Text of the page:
Another good example also comes from the Doctrine & Covenants. Section 132 is dated from 1843, less than a year before Joseph Smith’s death. He had been practicing polygamy for somewhere around 7 years at this point. His wife, Emma, found out about it and was furious (part of the reason she didn’t follow Brigham Young after the split in 1844). In Section 132, Joseph Smith uses his ability to receive “revelations” to reprimand her (see verses 51-57). He basically tells her, through revelation, to shut up about the polygamy and accept that he is having affairs with multiple women. And, if she doesn’t, she will “be destroyed.” You and I have been married and had wives. It’s not hard at all to see through such a “revelation” and realize what is happening here: Joseph Smith is using his “authority” to cover his philandering.
Again, in neither of the above examples can we say definitively that God was not speaking with Joseph Smith and telling him to say or do these things. But a social constructionist looks at these and sees someone clearly abusing his authority to get what he wants: consolidated power and an obedient wife who accepts his adultery. Maybe that is what God wanted. But the sociologist doesn’t see it that way. The sociologist puts these events into their context and looks for alternative explanations. The simplest explanation here is that Joseph Smith was pretending to receive revelation to get what he wanted, not that god wanted him to do these things.
I could give more examples, but hopefully those help illustrate the sociological perspective on religion.
As far as whether religion was created just to help people as a coping mechanism, there is some question about that. Certainly it functions as a coping mechanism for many people, but there is a lot of current debate as to why religion sprang into “existence” among humans that goes beyond just a coping mechanism. I could go into some of the details of that debate if you’d like me to.
I hope this helps.
Anyone have other good or perhaps better examples from Mormonism to illustrate that it is socially constructed or human-made?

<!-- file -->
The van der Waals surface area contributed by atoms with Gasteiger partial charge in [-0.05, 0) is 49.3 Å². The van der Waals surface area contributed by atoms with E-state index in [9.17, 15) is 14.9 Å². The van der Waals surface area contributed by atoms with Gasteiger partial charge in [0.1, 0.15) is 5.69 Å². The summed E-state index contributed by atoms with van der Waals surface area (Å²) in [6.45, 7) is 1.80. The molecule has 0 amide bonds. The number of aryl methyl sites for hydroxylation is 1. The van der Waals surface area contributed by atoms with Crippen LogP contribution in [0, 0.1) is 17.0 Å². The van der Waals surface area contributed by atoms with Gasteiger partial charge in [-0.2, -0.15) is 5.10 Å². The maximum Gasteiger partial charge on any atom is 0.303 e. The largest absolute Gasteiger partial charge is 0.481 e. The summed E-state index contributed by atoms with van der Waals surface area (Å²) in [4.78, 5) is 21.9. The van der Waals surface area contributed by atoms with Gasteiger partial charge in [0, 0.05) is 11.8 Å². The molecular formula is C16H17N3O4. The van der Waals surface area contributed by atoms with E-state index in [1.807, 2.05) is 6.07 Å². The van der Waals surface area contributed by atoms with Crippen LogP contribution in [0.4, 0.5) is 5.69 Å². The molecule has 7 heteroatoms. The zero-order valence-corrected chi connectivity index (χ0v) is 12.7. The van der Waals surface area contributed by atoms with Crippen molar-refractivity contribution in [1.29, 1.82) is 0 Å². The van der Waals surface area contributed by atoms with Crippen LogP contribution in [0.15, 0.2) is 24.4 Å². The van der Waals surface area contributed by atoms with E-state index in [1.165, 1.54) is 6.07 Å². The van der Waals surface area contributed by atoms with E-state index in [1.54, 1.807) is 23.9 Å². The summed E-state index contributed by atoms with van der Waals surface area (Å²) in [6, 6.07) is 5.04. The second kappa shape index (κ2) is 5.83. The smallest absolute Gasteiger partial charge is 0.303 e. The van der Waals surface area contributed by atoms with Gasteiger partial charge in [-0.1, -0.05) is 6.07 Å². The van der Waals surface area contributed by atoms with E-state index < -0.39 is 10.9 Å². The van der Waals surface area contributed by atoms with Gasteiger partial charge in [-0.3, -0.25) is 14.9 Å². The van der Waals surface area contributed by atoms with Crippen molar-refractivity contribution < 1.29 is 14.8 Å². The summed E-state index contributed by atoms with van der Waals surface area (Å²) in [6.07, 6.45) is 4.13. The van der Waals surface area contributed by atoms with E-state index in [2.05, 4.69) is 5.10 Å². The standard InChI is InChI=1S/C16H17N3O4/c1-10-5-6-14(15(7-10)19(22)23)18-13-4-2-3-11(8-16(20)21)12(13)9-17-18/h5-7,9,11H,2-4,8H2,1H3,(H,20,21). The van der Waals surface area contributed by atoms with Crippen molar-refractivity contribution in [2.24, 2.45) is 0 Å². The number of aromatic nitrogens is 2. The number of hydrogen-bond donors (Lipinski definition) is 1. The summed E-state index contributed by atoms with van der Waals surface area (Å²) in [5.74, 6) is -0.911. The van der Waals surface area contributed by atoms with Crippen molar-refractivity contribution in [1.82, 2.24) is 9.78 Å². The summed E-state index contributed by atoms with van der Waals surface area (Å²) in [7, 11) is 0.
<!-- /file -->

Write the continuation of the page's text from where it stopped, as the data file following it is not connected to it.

Was your cousin OK with this response? Seems like the sort of thing a believer might find threatening (or even offensive).
No response yet. Since he was asking, I didn’t really pull punches. But, you’re right, I’m thinking he might have found it threatening.
Since he was asking a leading question, I’d wager he already knew the answer, and is seeking some trusted confirmation. I thought your response was well put (and thanks, btw); as he requested it was appropriately worded “given your education and background”. I didn’t find it threatening at all. Perhaps a bit eye-popping, for a first-time peek from outside the Mormon reality distortion field (no disrespect to Jobs).
Not being a sociologist, I can’t say for certain, but Hinkley’s obsession with the Hoffman forgeries (Salamander letter) might be a more recent and ongoing indicator that meets your social construction criteria.
Please follow up with your cousin’s response however. (And I do hope his sister is coping in *any* way possible. Poor girl.)
1) A relationship with deity, like a relationship with anyone else, is something that can only be “proven” through its effects. I personally feel that — like with gender identity and orientation — other people’s claims to have such relationships should not be considered subject to “science,” but accepted at face value, and then subjected to the same consideration as any other identity claim or relationship assertion that person could make.
2) It doesn’t matter whether God told Joseph Smith to do that or not, because a god that would is just as much of an abusive jerk as he was.